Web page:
From the first sentence, Bentley Little’s perplexing new novel, Gloria, is instantly captivating, and lays out out a creepy, affecting tale of love, loss and grief from a perspective that only Little could muster. This is probably his most emotional, approachable, and fantastical novel to date – a true feat – and quite different in tone from his other work.
In his latest book, Gloria is hosting a reception after her mother’s funeral, when a much younger version of her mother shows up at the door. Gloria is relieved to see her but confused and then alarmed. Her mother is dead. Who is this person pretending to be her mother? The question becomes not who she is but rather what is she, and can she be trusted? No one else seems to recognize this woman, not even her own sister, making Gloria question whether she's lost her mind. It’s so unnerving, sad, and chilling to think of your loved ones, once cherished, as dangerous and part of a larger nefarious scheme. It’s downright diabolical.
The complex structure of the narrative will test many readers with a repetitive nature that presents one puzzling scenario after another. Then haphazardly jumps in space (and time?). Separated into six books, each new section deepens the mystery, tempting the reader to be extremely detail-oriented, but it’s best to just accept the proceedings at face value. What’s unmistakable is the indistinct dread mounting steadily in the background. What is going on? Is Gloria insane? Her journey of self-discovery leads to some bizarre and otherworldly places.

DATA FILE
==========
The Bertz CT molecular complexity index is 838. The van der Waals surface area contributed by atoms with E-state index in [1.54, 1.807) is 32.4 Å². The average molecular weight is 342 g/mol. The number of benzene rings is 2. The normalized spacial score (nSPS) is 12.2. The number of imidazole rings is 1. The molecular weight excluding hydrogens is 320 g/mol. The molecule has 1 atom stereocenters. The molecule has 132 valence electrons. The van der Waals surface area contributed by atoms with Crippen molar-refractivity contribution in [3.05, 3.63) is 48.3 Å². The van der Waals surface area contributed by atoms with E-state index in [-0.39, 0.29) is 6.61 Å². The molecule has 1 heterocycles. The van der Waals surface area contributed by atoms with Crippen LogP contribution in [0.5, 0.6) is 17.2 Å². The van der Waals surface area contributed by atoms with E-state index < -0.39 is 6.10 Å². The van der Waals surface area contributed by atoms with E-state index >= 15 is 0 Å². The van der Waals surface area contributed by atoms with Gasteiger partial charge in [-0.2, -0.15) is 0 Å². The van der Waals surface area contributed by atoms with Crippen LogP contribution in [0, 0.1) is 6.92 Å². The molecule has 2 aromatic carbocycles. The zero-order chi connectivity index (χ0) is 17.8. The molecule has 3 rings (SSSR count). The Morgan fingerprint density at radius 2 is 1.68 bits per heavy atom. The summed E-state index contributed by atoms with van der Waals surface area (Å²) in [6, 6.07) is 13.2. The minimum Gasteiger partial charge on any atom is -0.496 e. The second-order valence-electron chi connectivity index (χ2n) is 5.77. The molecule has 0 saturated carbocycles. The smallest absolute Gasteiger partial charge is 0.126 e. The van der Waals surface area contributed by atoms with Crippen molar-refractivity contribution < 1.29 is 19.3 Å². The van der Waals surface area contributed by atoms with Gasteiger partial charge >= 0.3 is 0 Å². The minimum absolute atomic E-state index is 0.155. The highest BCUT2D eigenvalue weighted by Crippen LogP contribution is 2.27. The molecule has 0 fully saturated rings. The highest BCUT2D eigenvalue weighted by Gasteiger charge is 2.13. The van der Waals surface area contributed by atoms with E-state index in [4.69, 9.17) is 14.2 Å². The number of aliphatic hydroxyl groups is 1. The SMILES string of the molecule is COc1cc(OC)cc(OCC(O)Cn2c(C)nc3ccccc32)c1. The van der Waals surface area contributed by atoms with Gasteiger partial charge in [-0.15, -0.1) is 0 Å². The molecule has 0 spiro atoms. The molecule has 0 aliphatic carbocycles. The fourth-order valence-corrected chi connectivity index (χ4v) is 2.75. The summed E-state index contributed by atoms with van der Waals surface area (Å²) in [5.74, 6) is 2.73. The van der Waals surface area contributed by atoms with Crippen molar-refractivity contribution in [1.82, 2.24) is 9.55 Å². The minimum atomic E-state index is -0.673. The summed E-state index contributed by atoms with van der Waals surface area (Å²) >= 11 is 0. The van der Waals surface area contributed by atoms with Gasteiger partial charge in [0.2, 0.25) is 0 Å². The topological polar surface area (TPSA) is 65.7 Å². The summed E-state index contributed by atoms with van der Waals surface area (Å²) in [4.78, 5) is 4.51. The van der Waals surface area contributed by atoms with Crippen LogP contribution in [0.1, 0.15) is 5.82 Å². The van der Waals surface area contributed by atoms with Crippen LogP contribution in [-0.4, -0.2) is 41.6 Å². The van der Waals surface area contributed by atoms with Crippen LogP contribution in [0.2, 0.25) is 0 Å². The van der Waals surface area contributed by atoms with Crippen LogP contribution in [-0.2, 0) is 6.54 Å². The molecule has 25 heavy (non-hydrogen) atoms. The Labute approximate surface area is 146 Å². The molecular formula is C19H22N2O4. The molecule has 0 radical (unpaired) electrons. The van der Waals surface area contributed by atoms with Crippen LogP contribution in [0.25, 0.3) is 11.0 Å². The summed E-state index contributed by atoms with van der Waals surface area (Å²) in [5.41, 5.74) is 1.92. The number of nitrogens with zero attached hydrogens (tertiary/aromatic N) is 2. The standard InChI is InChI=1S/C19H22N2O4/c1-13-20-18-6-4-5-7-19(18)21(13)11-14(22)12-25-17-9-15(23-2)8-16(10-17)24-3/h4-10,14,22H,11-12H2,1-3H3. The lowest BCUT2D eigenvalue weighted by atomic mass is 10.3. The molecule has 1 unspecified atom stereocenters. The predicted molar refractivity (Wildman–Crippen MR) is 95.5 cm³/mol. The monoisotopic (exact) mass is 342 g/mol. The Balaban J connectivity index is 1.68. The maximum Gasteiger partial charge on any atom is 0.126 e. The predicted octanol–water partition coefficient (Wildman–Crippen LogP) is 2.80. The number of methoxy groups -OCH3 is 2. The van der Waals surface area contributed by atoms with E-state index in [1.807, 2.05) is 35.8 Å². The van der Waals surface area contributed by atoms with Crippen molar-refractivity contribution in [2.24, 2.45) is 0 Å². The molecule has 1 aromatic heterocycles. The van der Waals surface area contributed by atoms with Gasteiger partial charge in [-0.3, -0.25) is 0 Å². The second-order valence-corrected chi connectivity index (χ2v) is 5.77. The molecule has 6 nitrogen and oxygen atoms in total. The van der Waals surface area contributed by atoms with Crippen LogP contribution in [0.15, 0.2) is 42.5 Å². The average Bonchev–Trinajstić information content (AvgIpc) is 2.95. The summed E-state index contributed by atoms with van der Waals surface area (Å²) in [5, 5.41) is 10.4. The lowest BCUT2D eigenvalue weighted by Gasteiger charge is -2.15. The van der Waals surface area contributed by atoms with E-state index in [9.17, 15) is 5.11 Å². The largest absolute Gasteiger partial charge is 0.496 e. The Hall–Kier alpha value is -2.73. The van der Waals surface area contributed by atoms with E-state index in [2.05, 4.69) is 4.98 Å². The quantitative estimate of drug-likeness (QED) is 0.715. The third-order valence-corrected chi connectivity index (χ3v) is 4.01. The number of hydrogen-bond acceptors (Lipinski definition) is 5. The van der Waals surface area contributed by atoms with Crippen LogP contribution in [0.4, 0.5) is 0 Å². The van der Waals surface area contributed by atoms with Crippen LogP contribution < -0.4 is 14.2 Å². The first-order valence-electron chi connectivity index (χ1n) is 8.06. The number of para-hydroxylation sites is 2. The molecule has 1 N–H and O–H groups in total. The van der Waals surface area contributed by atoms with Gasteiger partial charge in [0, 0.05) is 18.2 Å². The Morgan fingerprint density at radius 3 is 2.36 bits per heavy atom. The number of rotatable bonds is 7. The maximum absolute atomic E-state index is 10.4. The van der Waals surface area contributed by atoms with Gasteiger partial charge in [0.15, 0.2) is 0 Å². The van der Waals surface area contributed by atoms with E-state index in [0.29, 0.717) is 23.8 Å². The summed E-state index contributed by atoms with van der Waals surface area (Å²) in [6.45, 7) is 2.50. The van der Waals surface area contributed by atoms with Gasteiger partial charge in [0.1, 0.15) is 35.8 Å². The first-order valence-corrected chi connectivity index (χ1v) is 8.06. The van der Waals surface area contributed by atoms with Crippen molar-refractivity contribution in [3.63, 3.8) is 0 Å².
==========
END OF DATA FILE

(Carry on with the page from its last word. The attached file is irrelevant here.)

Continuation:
Gloria may not please long-time fans of Little’s hard, psychosexual, grotesque horror but I welcomed this softer direction. His books are usually plot heavy but he spends more time developing Gloria’s inner thoughts, feelings and desires. He wrote a very compelling and likable heroine, and keeps us rooting for her, and I often even identified with her. I’m not sure that I can recall another book of his with such a strong female protagonist.
Ultimately, Little maintains his brand of strange, outlandish fiction, building nightmarish worlds and making them seem utterly plausible. It’s terrifying how he gets under my skin. Each book I read of his makes me momentarily question reality and the cosmos themselves. And then as usual, his abrupt and abstract ending delivers a satisfying finish, and I am glad to be done with this world. It such an unsettling, dark experience every time, and exactly what you want from a horror novel.